1. All evangelicals believe that man is a created being, but we have varied ideas on unrevealed details of how God created.

2. Consider the phrase “God breathed into his nostrils the breath of life.” If God is Spirit and no man has seen him, then he has no body, hence no lungs; so God did not literally breathe out a puff of air. Therefore the meaning of the phrase is “God made man alive.” Because the breathing made man “a living soul,” we need to know what biblical use is made of this phrase. In Genesis 1:24 the animals are called “living creatures,” which Hebrew scholars say is the same word used of man, “living soul.” So God, who first made living creatures, later by his breath makes man the same kind of living creature.

3. But man is not just a living creature, possessing only a physiological nature common to animals. He is also made in the image of God (which, to author Verduin, means that man reminds one of God because man creates). A Yale biologist, Edmund Sinnott, has emphasized that man’s unique feature is his creative imagination. But are not man’s consciousness of God and man’s awareness of “oughts” and “ought nots” also attributes of His image? James M. Murk of the anthropology department of Wheaton College holds that “three things are unique to man: (1) All his behavior is learned; (2) he has a complex symbolizing capacity enabling multiple abstractions (creative imagination?) and extrinsic symbolic representation; (3) he has a moral sense.”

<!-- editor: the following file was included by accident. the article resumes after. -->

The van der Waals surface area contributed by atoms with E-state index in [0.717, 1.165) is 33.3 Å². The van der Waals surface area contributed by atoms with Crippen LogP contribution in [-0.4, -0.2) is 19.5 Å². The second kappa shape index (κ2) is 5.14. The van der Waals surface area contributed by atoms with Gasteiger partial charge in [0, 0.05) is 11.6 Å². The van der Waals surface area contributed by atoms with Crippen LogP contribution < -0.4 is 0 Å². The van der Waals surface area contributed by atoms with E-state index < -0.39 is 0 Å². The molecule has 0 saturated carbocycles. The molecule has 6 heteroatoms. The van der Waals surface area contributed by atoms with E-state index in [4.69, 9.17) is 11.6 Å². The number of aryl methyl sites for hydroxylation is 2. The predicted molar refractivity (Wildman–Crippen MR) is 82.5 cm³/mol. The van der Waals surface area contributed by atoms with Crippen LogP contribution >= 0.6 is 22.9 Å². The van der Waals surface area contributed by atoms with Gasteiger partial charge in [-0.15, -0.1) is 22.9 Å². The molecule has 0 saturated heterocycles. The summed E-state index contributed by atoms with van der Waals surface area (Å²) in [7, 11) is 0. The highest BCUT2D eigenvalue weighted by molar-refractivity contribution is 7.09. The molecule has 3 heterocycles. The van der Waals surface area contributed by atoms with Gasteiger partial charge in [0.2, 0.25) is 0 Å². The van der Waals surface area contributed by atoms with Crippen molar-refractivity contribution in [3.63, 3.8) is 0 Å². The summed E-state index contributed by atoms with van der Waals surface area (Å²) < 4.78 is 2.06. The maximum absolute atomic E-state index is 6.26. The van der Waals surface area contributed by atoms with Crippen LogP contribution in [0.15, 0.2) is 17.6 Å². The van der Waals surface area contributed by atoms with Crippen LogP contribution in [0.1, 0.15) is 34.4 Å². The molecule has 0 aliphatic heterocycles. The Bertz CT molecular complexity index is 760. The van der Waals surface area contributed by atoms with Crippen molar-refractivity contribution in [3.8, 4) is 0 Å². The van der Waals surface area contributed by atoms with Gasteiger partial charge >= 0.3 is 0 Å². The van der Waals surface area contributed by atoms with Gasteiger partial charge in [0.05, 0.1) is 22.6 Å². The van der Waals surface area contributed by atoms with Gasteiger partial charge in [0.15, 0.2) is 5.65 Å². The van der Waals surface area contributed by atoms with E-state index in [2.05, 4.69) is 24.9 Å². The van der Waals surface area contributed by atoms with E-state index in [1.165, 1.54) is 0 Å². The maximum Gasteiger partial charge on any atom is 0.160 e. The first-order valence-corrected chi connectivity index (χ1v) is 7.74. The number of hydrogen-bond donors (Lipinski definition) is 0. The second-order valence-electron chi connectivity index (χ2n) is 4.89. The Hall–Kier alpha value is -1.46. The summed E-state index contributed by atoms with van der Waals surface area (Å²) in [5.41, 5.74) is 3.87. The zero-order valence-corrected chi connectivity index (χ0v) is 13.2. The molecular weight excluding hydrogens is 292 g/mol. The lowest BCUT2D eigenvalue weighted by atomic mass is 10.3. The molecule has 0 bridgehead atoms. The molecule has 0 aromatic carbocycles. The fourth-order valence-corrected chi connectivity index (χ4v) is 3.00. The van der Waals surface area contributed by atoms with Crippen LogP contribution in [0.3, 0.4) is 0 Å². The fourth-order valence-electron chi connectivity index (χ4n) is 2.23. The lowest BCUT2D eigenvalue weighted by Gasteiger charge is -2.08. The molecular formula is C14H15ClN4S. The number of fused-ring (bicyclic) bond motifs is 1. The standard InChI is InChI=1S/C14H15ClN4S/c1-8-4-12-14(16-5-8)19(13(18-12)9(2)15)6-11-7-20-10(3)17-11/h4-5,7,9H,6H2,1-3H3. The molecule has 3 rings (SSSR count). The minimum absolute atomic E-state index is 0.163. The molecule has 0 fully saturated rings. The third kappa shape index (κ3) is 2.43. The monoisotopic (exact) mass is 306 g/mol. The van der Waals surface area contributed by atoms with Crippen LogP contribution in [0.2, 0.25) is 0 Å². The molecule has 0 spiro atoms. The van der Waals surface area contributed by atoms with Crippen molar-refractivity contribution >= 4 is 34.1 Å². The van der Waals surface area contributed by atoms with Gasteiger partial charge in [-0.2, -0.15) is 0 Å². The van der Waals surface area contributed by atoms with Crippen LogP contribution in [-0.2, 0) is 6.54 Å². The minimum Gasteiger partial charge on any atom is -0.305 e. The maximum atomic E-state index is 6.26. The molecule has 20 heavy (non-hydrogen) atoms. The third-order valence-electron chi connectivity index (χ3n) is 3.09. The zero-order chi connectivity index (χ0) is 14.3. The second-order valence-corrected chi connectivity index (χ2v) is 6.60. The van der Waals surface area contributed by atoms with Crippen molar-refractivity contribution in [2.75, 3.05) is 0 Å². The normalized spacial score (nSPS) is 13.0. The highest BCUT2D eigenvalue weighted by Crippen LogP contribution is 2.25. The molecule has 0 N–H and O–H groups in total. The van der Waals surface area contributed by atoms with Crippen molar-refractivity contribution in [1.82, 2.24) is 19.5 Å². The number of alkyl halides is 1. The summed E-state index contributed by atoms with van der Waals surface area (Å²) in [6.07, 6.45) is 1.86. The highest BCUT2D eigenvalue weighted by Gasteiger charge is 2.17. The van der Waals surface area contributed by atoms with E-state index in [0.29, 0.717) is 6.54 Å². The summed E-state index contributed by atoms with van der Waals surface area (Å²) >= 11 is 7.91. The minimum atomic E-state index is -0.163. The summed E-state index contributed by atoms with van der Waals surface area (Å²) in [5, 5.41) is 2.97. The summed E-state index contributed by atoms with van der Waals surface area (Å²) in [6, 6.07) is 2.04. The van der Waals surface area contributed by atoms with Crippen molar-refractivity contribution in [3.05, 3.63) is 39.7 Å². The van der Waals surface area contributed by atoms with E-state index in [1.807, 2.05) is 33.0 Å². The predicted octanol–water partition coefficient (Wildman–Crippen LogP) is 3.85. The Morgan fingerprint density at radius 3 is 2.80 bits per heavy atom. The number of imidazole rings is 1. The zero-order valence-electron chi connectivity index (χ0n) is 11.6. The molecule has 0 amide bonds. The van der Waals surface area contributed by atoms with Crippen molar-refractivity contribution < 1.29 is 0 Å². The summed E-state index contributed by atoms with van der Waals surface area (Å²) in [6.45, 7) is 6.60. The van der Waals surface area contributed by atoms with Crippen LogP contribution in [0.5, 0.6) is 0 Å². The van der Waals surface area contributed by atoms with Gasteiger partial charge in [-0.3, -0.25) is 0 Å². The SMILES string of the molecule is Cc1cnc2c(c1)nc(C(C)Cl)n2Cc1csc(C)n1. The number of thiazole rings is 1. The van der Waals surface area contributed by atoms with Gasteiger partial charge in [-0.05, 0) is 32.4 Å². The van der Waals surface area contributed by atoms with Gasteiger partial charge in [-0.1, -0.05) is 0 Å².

4. The “dust” of which man was made is the “dust” to which he returns. It is composed of proteins, carbohydrates, fats, and other chemical compounds that eventually after death become such elements as carbon, hydrogen, oxygen, and nitrogen, or simple combinations of them. Hence ...

Subscriber access only You have reached the end of this Article Preview

To continue reading, subscribe now. Subscribers have full digital access.

Tags:
Issue: